THE EARTH and the current Republican Party just can't seem to get along. The GOP has its long knives out again for the environment, loading 13 appropriations bills with 58 riders that, like a street gang on a tear, would vandalize the national neighborhood.
Why does the party keep doing this stuff? Republicans virtually invented conservation under President Theodore Roosevelt and threw in with modern environmental protection under President Richard Nixon.
This is an honorable tradition -- and an admired one. There are few settled matters in America's volatile politics, but environmental protection, in general if not in every detail, is one. We like it.
Republicans paid a penalty in the polls when President Ronald Ronald Reagan's impatience with trees and indulgence for sundry toxins began to unnerve voters. And Newt Gingrich's big Contract With America started losing steam when the public caught on that, in part, it was cover for renewed attacks on ecological health.
Today's GOP keeps bruising the environment because it is paid to. Many legislative riders are goods delivered to generous special interests: ranchers, the oil industry, timber.
But the party keeps at it as well because many Republicans have talked themselves into an ideological conviction that humankind's stewardship of the planet has little or no proper business taking political form. Let the market decide what lives or dies, prospers or wanes. The destruction of species and the degradation of the biosphere pale as evils compared with any government intrusion on their behalf.
So here are proposals to extend destructive grazing on public land, kill the creation of a wildlife refuge on the Grand Kankakee River in Illinois, limit the U.S. ability to study and prepare for global climate changes, prevent restoration of Glen Canyon in Utah, boost subsidies for timbering in Alaska's Tongass National Forest, undermine wetlands protection with developer-friendly appeals, block funding for energy conservation. And more. And still more.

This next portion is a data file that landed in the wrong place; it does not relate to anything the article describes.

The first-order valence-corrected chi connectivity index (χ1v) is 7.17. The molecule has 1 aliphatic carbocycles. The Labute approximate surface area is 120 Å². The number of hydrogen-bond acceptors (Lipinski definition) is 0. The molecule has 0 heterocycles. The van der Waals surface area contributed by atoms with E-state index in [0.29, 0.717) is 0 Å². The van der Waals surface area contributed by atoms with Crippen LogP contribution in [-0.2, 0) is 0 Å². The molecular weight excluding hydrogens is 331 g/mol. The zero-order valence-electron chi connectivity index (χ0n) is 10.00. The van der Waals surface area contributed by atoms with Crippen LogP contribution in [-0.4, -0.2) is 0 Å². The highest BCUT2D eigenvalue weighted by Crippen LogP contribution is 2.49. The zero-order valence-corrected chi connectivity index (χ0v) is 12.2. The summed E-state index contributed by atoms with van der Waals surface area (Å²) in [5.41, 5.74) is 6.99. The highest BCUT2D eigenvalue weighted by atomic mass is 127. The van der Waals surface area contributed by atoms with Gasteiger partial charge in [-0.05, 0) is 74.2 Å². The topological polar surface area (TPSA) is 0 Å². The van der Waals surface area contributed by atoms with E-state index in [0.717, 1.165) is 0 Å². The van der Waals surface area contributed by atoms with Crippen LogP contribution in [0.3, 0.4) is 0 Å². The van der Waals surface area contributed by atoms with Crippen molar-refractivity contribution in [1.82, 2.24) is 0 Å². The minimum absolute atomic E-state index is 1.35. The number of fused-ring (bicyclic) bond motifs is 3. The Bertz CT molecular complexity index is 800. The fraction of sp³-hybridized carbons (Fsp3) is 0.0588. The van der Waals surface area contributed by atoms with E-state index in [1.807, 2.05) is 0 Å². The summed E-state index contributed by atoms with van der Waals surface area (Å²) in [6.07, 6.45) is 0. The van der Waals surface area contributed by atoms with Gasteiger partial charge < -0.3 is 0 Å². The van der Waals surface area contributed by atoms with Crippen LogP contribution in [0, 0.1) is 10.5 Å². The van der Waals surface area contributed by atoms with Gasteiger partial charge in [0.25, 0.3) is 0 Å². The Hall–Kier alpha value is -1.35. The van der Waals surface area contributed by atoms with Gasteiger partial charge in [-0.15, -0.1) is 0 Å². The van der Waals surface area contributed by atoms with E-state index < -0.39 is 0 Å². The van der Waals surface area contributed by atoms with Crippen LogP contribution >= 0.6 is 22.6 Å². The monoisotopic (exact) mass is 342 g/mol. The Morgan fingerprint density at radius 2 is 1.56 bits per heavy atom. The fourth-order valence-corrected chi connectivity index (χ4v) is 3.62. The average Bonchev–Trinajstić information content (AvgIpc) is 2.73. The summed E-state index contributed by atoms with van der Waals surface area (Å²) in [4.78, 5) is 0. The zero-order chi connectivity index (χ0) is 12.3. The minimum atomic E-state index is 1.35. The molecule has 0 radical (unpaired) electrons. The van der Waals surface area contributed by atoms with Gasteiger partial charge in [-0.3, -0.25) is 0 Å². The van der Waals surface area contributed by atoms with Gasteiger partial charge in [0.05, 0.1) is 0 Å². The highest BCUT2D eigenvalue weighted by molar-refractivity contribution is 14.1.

Democrats are not innocent of environmental hooliganism, especially when some home-district fat cat puts out a contract on nature, but Republicans have become specialists at this sort of marauding in recent years, successfully daring President Clinton to veto crucial government funding just to unhorse usually obscure riders.
There are signs the president, with only a so-so environmental record himself, may be less accommodating this time. The GOP sponsors are being even more piggy than usual, and their over-reaching gives the administration a chance to pick a fight that would help Vice President Al Gore renew his environmentalist credentials.
There were arguments over particulars, but a broad bipartisan consensus for environmental activism held for 20 years, until the GOP began suspecting that any environmentalism was environmental extremism. The party's riders these days look more like Cossacks than cowboys.
Tom Teepen is national correspondent for Cox Newspapers.